As bad films go, I wouldn’t say this is completely one of them. Where this movie excels is the performance. The cast out acts the script at every beat. Which makes you feel the intensity, but unfortunately it does not match up with the film as a whole. I found myself feeling moved by Pugh and Styles’ fights and then quickly feeling like why am I feeling so intense? It was like watching A Marriage Story, very dramatic and very well acted but for an average story. That aside, every actor gave this feature their all. Chris Pine was seductively creepy, and we’re surprised to see actors like Nick Kroll (Big Mouth) and Kate Berlant (Sorry to Bother You) all of whom really immerse themselves in the world. The visuals strike you and pull you into wanting to know more, wanting to understand really what is behind the curtain. 

Image courtesy of KVUE

Once the truth is all revealed, it all feels very meh, and you find yourself saying ohh ok – that’s a decision. The editing confused the watcher at times, and it may have been on purpose so the audience feels like they are trapped in some weird nightmare right along with the main character. Sadly, the end was a high-octane car chase with not a very big payoff. The twist does not diverge enough from the Stepford Wives to make you really buy into the experience at a deep level. All of this is fine. It makes it a fine film. 

For me, the story is written, it seems, with whyte feminism in mind: The male domination narrative and the idea of perceived control and the woman prevailing and escaping the nightmare of someone else’s paradise. This is yes, a story that is not extraordinary and women should have the ability to just create. We can make films that tell the story that moves us and have a message that doesn’t have to break a mold or live up to some higher expectation. This is all true. For whyte women, that is much easier to accomplish and to get a cast of their dreams. The advancements in the world are happening, and I’m excited to keep moving the needle. This time around if you want a feminist story that goes beyond, makes you feel seen, and have you feeling powerful, head to The Woman King. You’ll wanna watch Don’t Worry Darling for just an interesting take on a classic feminist story.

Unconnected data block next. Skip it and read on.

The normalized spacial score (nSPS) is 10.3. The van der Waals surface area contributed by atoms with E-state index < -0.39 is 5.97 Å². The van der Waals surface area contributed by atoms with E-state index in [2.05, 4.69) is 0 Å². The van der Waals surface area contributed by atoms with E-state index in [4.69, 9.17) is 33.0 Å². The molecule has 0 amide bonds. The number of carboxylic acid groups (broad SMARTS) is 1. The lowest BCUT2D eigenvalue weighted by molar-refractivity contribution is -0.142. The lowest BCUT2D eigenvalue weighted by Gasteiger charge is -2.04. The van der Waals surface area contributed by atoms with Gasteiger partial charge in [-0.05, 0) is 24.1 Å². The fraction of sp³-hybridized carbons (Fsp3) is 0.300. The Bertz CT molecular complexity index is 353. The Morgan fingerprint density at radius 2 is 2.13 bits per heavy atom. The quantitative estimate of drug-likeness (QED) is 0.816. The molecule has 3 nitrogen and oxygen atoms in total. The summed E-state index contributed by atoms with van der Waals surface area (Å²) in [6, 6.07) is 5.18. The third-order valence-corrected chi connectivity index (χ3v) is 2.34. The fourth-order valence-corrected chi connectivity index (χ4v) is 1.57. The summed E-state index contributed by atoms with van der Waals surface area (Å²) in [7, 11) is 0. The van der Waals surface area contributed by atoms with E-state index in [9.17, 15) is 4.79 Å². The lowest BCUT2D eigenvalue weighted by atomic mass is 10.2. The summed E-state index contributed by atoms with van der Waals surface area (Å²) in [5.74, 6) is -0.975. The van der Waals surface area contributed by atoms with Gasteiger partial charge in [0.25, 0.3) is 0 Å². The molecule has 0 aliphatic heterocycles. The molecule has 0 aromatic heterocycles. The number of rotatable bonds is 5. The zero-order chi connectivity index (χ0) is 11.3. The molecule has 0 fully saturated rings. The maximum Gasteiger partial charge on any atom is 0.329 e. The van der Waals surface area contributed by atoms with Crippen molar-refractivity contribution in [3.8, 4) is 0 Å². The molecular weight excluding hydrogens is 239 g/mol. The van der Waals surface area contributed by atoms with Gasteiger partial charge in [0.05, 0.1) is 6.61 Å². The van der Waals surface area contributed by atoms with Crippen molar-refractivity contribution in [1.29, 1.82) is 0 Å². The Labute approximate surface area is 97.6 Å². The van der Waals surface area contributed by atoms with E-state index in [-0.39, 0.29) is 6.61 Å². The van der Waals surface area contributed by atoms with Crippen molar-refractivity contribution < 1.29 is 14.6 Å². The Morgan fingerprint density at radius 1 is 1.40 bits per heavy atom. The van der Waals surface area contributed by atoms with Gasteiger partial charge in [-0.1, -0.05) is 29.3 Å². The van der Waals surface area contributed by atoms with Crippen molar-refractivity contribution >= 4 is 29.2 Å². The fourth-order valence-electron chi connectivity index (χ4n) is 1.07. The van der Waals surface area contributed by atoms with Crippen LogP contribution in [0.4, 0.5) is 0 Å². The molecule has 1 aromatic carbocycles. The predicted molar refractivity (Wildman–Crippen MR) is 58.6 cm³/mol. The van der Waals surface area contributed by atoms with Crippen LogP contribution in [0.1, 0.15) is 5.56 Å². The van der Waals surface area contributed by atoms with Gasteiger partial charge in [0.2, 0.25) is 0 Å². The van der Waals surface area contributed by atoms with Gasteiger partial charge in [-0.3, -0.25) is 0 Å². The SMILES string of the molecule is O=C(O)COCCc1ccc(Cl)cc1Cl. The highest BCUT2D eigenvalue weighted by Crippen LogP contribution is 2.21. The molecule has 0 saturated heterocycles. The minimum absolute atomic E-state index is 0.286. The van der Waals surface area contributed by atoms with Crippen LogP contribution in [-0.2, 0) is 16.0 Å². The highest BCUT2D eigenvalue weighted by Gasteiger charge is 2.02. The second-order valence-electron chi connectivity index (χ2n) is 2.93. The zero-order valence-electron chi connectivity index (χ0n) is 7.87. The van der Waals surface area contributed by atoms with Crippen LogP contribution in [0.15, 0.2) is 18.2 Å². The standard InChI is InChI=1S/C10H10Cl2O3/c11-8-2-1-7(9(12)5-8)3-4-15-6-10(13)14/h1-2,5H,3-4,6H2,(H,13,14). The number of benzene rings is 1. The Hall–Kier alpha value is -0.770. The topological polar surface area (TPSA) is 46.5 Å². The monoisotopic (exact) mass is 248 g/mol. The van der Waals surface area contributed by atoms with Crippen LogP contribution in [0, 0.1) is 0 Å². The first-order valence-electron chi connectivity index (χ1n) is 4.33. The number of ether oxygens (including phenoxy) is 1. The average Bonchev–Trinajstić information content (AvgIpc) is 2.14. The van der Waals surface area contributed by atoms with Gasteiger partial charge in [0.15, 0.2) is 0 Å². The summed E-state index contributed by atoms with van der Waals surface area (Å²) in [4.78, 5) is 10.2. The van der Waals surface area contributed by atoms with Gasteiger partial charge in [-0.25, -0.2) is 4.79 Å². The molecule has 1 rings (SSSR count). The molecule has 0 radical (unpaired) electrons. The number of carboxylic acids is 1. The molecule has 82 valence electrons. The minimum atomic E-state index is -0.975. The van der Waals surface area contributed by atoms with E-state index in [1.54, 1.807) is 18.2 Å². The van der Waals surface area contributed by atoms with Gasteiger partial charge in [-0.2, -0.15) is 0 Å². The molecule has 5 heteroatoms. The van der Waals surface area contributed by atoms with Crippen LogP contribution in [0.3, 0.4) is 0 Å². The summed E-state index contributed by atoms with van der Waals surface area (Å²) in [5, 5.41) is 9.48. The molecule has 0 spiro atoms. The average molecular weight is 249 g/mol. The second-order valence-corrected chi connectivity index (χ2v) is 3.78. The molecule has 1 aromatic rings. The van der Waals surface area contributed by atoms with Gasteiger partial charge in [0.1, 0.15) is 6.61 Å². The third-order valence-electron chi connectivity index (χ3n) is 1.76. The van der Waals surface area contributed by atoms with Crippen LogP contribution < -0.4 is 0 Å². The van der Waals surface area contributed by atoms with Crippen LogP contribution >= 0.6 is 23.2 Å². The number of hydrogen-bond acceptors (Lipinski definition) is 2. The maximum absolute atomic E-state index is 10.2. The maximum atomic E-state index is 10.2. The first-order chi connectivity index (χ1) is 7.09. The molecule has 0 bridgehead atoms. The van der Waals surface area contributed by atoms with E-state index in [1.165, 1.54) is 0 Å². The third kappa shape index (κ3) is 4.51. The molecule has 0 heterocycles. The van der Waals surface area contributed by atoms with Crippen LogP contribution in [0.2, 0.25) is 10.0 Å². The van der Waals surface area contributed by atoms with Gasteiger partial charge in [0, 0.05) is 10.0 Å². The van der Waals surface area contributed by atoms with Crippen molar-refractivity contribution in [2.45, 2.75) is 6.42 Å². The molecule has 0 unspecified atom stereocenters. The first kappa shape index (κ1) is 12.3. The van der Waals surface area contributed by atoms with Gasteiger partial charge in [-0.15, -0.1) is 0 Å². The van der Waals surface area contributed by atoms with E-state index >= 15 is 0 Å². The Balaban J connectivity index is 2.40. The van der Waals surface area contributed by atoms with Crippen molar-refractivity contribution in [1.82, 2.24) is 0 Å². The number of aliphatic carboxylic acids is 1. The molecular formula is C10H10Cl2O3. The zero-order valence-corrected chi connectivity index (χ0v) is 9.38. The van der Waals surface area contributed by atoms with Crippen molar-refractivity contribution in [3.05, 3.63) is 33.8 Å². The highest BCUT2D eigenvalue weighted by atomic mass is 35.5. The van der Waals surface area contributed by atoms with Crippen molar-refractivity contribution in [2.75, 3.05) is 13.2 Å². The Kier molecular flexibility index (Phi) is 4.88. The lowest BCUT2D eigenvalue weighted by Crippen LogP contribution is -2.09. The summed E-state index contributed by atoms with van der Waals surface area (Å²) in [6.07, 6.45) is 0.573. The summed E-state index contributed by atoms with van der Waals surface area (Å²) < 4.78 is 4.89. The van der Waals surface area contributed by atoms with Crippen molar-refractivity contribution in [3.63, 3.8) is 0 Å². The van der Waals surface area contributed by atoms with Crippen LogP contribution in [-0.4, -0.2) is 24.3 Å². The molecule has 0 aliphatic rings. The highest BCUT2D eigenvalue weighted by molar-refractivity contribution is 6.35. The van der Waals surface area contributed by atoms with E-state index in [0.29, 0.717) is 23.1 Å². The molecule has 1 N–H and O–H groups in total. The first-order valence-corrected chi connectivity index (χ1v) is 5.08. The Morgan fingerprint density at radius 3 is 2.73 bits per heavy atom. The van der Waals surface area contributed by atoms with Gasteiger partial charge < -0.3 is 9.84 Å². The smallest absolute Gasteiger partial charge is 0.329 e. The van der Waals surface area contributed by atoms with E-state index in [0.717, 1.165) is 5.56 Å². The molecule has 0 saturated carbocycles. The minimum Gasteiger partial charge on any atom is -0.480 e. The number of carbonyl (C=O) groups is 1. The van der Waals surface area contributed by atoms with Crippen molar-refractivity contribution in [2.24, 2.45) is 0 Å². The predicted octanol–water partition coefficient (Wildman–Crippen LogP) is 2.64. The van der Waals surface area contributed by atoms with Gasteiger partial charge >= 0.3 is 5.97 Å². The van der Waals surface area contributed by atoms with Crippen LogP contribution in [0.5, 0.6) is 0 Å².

Cover image via The Union Journal

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  • Aisha Jordan

    Staff Writer

    Aisha Jordan is an Actor, Writer, and Producer in new media with a B.A. from The New School and M.A. in Arts and Politics from NYU. She’s a Podcast Producer on I Love a Lifetime Movie, The Table is Ours, and Origins of Hip Hop and Staff Writer at Black Nerd Problems and co-creator/host for the entertainment podcast 2Nerds and an Actor. She’s Co-Executive Producer and actor for the newly formed Village Park Productions with sketch comedy series #HashtagTheShow. Jordan was featured in Title X’s PSA on reproductive rights, and HBO’s Random Acts of Flyness. She’s a member of the Writer’s Guild of America East.